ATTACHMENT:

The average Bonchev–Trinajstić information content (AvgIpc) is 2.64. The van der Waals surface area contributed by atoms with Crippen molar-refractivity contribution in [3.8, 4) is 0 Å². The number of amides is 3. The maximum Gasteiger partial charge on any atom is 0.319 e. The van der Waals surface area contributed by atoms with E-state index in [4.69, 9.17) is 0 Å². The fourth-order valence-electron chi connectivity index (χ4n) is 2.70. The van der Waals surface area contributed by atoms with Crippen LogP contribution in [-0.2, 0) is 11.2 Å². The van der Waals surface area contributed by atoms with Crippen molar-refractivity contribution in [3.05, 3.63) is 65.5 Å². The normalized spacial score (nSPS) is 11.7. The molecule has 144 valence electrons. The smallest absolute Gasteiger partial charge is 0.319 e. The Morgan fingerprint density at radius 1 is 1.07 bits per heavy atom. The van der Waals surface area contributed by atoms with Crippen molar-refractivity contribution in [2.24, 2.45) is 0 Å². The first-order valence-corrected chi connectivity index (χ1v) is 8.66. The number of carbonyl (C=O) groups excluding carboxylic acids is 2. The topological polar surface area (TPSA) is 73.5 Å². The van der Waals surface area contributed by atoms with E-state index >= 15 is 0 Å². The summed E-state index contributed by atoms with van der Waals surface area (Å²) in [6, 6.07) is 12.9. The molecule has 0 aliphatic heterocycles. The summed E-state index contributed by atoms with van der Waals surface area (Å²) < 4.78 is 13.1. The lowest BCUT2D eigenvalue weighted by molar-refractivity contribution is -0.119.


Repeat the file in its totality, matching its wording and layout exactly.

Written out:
The average Bonchev–Trinajstić information content (AvgIpc) is 2.64. The van der Waals surface area contributed by atoms with Crippen molar-refractivity contribution in [3.8, 4) is 0 Å². The number of amides is 3. The maximum Gasteiger partial charge on any atom is 0.319 e. The van der Waals surface area contributed by atoms with E-state index in [4.69, 9.17) is 0 Å². The fourth-order valence-electron chi connectivity index (χ4n) is 2.70. The van der Waals surface area contributed by atoms with Crippen LogP contribution in [-0.2, 0) is 11.2 Å². The van der Waals surface area contributed by atoms with Crippen molar-refractivity contribution in [3.05, 3.63) is 65.5 Å². The normalized spacial score (nSPS) is 11.7. The molecule has 144 valence electrons. The smallest absolute Gasteiger partial charge is 0.319 e. The Morgan fingerprint density at radius 1 is 1.07 bits per heavy atom. The van der Waals surface area contributed by atoms with Crippen molar-refractivity contribution in [2.24, 2.45) is 0 Å². The first-order valence-corrected chi connectivity index (χ1v) is 8.66. The number of carbonyl (C=O) groups excluding carboxylic acids is 2. The topological polar surface area (TPSA) is 73.5 Å². The van der Waals surface area contributed by atoms with E-state index >= 15 is 0 Å². The summed E-state index contributed by atoms with van der Waals surface area (Å²) in [6, 6.07) is 12.9. The molecule has 0 aliphatic heterocycles. The summed E-state index contributed by atoms with van der Waals surface area (Å²) < 4.78 is 13.1. The lowest BCUT2D eigenvalue weighted by molar-refractivity contribution is -0.119.